For some reason, [I was driven to the point of anger by] the combination of a slow, old dealer, a very slow player (who did the super-pro-I'm-on-tv routine of checking his cards/putting them down/before thinking FOR EVERY HAND), not to mention a bunch of competent and yet nitty types, one in particular who was sipping endlessly on an energy drink, but having the zombie pallor and demeanour of one stuck in the hellish time-warp of the low-stakes grind.
Interesting how I to forgot to include the bolded in this rambling sentence the other day. Major grammatical oversights such as these are perhaps most indicative of the cognitive fuzziness and frustration that leads to what this thread is meant to be about: I mean, really, did I honestly to forget to say I was beginning to feel angry, when playing a game of 1/3 NLH? Well, no shame in admitting my error, I guess.

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Originally Posted by Nefirmative View Post
Great posts and responses. In for this. Good luck and much respect. Learning to be content with where I am without limiting my potential is a big challenge for me. Zen poker grind is good place to be. Freedom and beauty > conventional "success"
Yes, glad to hear you say as much. There's much to be said for humbly accepting where we are in our lives (it's typically better than where most are at, irrespective of 'first-world-problem' kind of cynicism). Too often, I'd say many don't fully analyse the nature of their expectations or 'conventional success', as you put it. There's a limit to how much philosophy a 1/3 grinder should provide, I guess, but thanks, nonetheless, for the good wishes!

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Originally Posted by jrr63 View Post
zen and social sounds like a good target - be interested to hear how the session went.
Glad you asked! Well, the good news is that I gave myself a score of 17/25 for the session, which is at the high-end of my scoresheet. Bad news is that I logged my seventh loss in a row. Just to reinforce the misery, over the last 11 days, I've played 7 sessions, averaging around 8 hours in length, for an average loss of 225 bbs. Quite an achievement.

There were no coolers or bad beats last night. Was just card dead and whiffed flops, etc. In fact, it was 3hrs into the session before I managed to successfully c-bet (not that there were many previous attempts, it's more that I wasn't raising much, or the flops weren't suitable for my range, or that players were donking).

For example, I raise CO to 18 with Qs9s, BN (who was super quiet) calls, HJ (50s lady) calls. Flop comes QhJhTc and I have to withhold my excitement because this is the best thing I've seen all night. HJ lady bets $30, I call, BN raises to $85, lady shoves, I fold, BN calls. Lady shows K9 and BN shows AK (turn was an eight, btw, so I missed out on running the third nuts into the second and first nuts).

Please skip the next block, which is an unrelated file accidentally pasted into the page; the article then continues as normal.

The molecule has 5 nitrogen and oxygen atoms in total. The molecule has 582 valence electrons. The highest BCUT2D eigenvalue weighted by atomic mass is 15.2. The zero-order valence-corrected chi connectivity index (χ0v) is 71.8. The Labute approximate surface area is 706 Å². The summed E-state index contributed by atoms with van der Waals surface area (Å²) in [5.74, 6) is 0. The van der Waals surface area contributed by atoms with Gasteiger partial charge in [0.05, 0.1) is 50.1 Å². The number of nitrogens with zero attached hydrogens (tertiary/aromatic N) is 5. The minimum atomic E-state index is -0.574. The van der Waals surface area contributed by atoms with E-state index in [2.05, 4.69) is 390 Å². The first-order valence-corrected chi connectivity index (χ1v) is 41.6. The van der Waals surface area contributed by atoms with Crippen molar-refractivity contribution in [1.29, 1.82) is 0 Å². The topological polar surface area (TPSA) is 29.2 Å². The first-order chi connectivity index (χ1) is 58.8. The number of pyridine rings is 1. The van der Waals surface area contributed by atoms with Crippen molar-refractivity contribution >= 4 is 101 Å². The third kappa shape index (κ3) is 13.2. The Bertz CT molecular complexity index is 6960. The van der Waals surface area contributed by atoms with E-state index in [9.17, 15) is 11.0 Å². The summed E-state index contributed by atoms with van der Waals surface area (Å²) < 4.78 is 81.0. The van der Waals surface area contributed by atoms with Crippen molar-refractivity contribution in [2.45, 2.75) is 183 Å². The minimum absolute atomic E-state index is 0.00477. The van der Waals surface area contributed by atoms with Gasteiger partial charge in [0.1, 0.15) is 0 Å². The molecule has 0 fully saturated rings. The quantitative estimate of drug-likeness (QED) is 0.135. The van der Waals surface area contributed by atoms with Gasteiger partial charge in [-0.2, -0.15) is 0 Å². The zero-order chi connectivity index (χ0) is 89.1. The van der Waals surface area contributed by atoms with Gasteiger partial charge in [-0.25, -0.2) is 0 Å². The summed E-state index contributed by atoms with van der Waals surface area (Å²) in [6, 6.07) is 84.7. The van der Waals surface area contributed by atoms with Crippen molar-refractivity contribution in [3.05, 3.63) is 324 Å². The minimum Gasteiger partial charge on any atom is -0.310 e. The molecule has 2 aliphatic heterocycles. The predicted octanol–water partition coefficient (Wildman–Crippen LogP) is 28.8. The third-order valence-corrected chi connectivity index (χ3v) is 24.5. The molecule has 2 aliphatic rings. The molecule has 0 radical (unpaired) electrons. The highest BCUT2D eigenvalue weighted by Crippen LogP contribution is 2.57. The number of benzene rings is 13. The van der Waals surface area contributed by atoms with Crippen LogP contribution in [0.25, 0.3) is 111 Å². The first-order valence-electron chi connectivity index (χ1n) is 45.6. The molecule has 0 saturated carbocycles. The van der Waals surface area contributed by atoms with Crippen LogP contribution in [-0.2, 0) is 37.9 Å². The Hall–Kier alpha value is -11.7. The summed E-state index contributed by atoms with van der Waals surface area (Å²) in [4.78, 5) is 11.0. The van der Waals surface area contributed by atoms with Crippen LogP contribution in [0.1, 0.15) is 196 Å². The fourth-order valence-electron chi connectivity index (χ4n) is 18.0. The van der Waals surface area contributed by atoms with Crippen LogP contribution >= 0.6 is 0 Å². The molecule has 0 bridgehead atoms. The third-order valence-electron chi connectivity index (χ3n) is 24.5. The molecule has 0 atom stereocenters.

Other notable hand, toward the end of the night. I raise AdAs from UTG1 to $16 (300 effective), older asian gentleman calls from UTG2, younger Indian guy calls from HJ. Flop is Js7h5h and I bet $25, UTG1 raises to $75 and CO shoves in $300ish. I decide to fold, because, well, I'm running bad, and do people just shove draws like this at 1/3 or overvalue TPTK (which I block, of course)? I'm in a bit of shock when both players rollover AJ, and, then, am hit by a feeling of genuine spookiness when the turn card is the case J.

Can't honestly work out if this means I run bad or good in this particular hand. Keep wondering, too, that, if I called, which I'm doing in other circumstances, when I don't feel cursed, etc., how would I be feeling after being one-outered, in a three-way all-in? One of those situations where an almost best-case scenario is flipped in an instant. Real hypothetical challenge for a zen mindset, right there.

Anyway, managed to happily book a less than average loss, especially after hearing this response to a troll, from a guy who proudly wore a little jade Buddha around his neck: "You should be less hostile, my friend---you'll live longer." Guy who said it was on the large size, and rather intimidating, sporting numerous tattoos. Was such a beautiful full-stop to an ugly conversation and did help me leave with a bit of a smile.
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Old 01-29-2019, 05:58 PM   #25
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Re: Exorcising the demons at 1/3: Anger, shame, optimism

Q5sooted hand is a weird one on the flop. I usually treat flop raises as ~nuttish especially after a bet and a shortstack call and would lean to just calling to that action only (fairly happy to draw in the shortstack to pad my odds). But having 2 people take two to the face cold behind (WTF!?!?), I would actually consider folding as I'm not so sure I have any outs whatsoever.

Ggoodluckintheband!G